Without a proper system, managing information is HARD.
That's why we created Living Spec.
“One of my past customers was a large enterprise who presented long and complicated PRDs. They wanted to know the cost and timeline of a project, but it was impossible to sort through the data and requirements because their spreadsheets were so outdated.
For example, they’d developed a scheduling system including more than 20 different versions of date pickers, all very similar, because they didn't have a way to share across teams what they were building, so no one knew it had already been done. This resulted in an investment of over $1M just in widgets to pick the date off a calendar.
A lot of organizations struggle to write things down because they're used to sitting in a room together or meeting in person and figuring things out but this doesn't work well when people leave or get promoted, and someone else needs to do their job. These issues are symptoms of a bigger problem: not having a centralized system to track what was built, why it was built, and the decisions that were made.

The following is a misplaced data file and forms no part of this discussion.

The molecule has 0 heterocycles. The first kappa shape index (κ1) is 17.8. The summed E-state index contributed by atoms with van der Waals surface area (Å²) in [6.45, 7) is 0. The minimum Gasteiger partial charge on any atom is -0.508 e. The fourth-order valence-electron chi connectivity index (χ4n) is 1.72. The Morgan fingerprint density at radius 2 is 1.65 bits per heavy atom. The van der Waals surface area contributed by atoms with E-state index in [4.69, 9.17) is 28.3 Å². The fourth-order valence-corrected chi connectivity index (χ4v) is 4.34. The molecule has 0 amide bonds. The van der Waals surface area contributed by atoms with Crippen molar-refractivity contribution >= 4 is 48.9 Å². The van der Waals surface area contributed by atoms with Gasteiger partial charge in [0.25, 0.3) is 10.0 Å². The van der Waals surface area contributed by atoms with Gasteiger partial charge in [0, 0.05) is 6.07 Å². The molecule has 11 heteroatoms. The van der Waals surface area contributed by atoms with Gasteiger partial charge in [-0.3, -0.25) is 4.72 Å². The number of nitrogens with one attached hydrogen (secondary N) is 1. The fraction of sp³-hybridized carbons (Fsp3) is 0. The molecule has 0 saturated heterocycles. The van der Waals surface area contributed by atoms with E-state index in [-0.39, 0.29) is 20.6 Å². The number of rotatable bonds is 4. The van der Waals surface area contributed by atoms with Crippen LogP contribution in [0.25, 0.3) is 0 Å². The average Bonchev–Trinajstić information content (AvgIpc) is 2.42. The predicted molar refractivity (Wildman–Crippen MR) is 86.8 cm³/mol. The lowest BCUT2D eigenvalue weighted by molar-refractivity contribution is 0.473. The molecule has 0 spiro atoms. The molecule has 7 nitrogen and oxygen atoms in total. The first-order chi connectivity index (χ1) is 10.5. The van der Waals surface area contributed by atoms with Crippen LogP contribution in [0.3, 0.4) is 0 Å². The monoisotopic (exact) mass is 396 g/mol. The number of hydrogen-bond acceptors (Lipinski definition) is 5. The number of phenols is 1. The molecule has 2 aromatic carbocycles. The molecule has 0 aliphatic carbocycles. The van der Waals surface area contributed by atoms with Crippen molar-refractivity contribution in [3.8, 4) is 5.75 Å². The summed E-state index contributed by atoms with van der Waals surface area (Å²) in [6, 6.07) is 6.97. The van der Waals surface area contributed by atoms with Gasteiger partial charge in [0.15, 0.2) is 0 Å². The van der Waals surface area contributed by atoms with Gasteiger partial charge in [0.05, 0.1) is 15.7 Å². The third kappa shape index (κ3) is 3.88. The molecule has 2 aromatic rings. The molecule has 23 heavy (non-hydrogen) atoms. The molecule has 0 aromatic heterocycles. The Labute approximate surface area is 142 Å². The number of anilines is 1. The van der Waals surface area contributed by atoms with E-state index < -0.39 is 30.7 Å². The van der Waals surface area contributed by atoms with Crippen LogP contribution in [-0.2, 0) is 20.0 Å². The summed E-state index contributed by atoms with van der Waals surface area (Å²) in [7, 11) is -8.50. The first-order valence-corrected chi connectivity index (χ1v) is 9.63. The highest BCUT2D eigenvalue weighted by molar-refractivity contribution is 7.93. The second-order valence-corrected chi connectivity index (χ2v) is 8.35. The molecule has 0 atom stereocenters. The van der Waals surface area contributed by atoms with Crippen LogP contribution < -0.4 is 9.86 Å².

For years, I’ve been asked to speak at conferences about which framework to choose for building software. In reality, my talks have been focused on teaching people how to think through their requirements and features, choose a framework accordingly, and most importantly, avoid the costly mistake of engaging in repetitive debates and not documenting their decision-making process.”
“I once worked with a large enterprise where each team had a different way of looking at information. Senior management used PowerPoint, middle management used Excel spreadsheets, project managers lived in Jira tickets, while software engineers lived in the code and Git, and QA testers used their own system.
What we observed was that people would translate the requirements from the PowerPoint into Excel spreadsheets, into Jira tickets, and finally into code and test cases. Then everything would get translated back into the Excel spreadsheet and PowerPoint presentations. This caused a lot of information to get lost while no one was actually communicating throughout the process.
It was like the classic game of telephone where messages get distorted as it moves up and down the ladder. This really emphasizes how difficult it is to get everyone on the proverbial same page and collaborate together efficiently if you don't have a system that integrates with all these different perspectives.”